Peter Jackson to produce two Hobbit films

THE MAKERS of the smash hit Lord of the Rings films said Tuesday they settled a legal dispute and agreed to make two movies based on J.R.R. Tolkien's The Hobbit, but most likely without Peter Jackson directing.

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Published: Sat 22 Dec 2007, 10:29 AM

Last updated: Sat 4 Apr 2015, 11:55 PM

Oscar winner Jackson, however, has signed on as executive producer along with his wife and producing partner, Fran Walsh, who also was instrumental in making the three Lord of the Rings films that earned $3 billion at global box offices.

In recent months, loyal 'Rings' and Tolkien fans loudly proclaimed on Internet sites that they would not support a Hobbit movie without Jackson's involvement, and Tuesday's announcement brought them some welcome relief.

"Fist in the Air! YEEEEESSSSS!!! ... ...TRUST PETER!!! THE MASTER, THE COMMANDER, THE WIZARD!," one person posted at fan site,

New Line co-chairman Bob Shaye said no decision has been made about who will direct the Hobbit movies, but Jackson, Walsh and the studios share approval on major creative elements and will start considering writers and directors in January.

MGM Chairman Harry Sloan, who was credited by all parties for bringing about the deal, said Jackson found it "impossible" to direct the films and meet proposed release dates in 2010 and 2011 due to other projects in the works.

"He can't get it scheduled and he doesn't want the fans to have to wait for the next two movies," Sloan said. He said the studios might postpone the films if Jackson changed his mind.

Ken Kamins, manager for Jackson and Walsh, said it was "highly unlikely" Jackson would write or direct, but he would insure their quality by keeping creative control.

Kamins pointed out that George Lucas had ceded director's duties to others for The Empire Strikes Back and Return of the Jedi without damaging the Star Wars franchise.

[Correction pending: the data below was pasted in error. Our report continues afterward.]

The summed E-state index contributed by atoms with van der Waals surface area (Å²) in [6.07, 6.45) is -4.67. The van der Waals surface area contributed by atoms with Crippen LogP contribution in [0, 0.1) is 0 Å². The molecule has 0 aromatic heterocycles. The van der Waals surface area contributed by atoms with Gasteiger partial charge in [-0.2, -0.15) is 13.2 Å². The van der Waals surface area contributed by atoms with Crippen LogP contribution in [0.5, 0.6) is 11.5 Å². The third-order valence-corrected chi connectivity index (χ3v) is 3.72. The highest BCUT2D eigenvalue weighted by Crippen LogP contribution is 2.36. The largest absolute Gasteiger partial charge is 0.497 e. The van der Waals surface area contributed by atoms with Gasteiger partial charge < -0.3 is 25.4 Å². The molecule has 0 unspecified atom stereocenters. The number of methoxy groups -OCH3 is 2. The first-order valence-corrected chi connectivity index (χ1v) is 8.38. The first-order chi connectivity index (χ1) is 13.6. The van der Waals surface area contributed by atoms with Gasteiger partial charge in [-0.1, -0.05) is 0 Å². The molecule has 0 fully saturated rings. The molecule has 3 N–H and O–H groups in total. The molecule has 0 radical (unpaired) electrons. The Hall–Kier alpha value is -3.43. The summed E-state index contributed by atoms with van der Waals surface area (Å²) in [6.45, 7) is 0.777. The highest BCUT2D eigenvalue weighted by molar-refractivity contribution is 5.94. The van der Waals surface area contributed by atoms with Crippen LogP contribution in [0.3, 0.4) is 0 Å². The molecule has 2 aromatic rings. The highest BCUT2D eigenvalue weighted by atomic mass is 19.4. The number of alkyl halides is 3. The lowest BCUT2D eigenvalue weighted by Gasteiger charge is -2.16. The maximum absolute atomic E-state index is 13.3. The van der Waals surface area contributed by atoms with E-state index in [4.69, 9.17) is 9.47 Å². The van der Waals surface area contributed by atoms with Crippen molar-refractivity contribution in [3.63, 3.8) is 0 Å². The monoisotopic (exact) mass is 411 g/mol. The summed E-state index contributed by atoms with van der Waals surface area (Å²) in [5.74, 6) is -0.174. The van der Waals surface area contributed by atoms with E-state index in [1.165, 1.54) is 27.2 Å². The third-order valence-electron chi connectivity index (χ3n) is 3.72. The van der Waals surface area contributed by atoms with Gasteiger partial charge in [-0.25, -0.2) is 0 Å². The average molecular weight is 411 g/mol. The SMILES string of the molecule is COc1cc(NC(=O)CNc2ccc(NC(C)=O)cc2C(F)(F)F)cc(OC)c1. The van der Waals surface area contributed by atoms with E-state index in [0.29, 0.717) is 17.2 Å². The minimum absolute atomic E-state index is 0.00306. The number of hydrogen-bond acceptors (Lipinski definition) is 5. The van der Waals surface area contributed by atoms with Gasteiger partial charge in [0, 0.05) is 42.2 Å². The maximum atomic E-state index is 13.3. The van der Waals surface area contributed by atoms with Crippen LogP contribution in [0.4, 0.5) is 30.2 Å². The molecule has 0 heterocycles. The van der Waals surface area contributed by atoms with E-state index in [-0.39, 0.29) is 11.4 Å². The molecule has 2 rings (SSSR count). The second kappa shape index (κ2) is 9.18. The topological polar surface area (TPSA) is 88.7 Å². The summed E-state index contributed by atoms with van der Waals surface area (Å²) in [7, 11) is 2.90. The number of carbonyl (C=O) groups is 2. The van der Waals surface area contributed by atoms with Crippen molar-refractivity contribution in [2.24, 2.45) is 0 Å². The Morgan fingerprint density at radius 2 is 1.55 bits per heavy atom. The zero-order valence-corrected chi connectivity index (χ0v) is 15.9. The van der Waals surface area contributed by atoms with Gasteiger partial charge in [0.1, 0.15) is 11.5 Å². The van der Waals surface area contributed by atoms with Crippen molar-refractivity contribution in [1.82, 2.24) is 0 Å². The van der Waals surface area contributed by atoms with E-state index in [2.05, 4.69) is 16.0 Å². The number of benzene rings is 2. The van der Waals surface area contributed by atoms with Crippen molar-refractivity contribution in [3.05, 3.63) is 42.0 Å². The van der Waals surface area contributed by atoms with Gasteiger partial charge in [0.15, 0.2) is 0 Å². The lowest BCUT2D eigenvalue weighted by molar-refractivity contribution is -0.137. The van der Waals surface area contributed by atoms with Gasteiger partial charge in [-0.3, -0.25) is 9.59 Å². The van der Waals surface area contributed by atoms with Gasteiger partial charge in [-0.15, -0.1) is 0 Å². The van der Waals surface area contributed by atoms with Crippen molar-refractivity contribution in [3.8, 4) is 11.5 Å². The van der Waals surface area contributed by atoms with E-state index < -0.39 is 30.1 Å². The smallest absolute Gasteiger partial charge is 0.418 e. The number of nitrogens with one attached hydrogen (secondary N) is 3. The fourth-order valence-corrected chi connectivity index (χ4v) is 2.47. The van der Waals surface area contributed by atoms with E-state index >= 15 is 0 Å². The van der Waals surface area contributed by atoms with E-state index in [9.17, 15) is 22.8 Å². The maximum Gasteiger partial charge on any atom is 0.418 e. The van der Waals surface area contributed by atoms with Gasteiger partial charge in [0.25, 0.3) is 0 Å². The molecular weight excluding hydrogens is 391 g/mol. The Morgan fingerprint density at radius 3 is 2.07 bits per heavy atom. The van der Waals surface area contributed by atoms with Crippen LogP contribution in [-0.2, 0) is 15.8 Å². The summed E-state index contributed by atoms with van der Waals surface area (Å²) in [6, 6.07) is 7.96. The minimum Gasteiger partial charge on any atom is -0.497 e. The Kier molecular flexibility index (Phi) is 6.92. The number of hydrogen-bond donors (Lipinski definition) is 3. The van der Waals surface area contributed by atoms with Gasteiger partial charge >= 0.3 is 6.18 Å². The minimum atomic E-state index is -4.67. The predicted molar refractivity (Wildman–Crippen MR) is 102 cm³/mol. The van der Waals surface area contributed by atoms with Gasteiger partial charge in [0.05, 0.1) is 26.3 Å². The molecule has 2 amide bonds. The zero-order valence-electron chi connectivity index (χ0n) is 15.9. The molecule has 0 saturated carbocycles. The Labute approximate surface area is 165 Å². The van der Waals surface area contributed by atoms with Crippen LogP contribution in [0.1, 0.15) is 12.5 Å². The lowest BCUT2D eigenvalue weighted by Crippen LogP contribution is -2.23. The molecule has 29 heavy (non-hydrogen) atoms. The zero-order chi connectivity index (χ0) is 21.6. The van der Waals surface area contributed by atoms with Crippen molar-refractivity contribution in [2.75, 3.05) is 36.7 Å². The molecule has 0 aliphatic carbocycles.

Jackson's vision

Fantasy novel The Hobbit tells of a world inhabited by wizards, dwarves, elves and little people called hobbits, including the central character, Bilbo Baggins. The Hobbit preceded Tolkien's 'Lord of the Rings' trilogy.

The Ring films were released from 2001 through 2003.

Jackson and Walsh envision the first film covering the events of The Hobbit and the second bridging the 80-year gap between that novel and the first book of the trilogy.

Much of the plot for the second film would be gleaned from footnotes in The Hobbit that address that gap, Kamins said.

It was that vision that led MGM, which holds film rights to the book, to insist Jackson and Walsh make the movies.

"Once (they) played out their vision for 'The Hobbit' as two movies ... MGM just took the position that we wanted to deal with Peter and it was not an option to do it with anybody else," Sloan said.

He added the studios "would welcome as much of the original ('Rings') cast as possible," adding that "some of them have even said they are interested."

For years, the making of a Hobbit movie had been delayed while Jackson and New Line wrangled over profits from the 'Rings' films. The director had sued New Line claiming it owed him money. Jackson and New Line have now settled that suit.

MGM and New Line, a unit of Time Warner Inc, will co-finance the films, with New Line distributing in the United States and MGM internationally. MGM is a closely held company owned by private equity firms and media divisions of Sony Corp and Comcast Corp.

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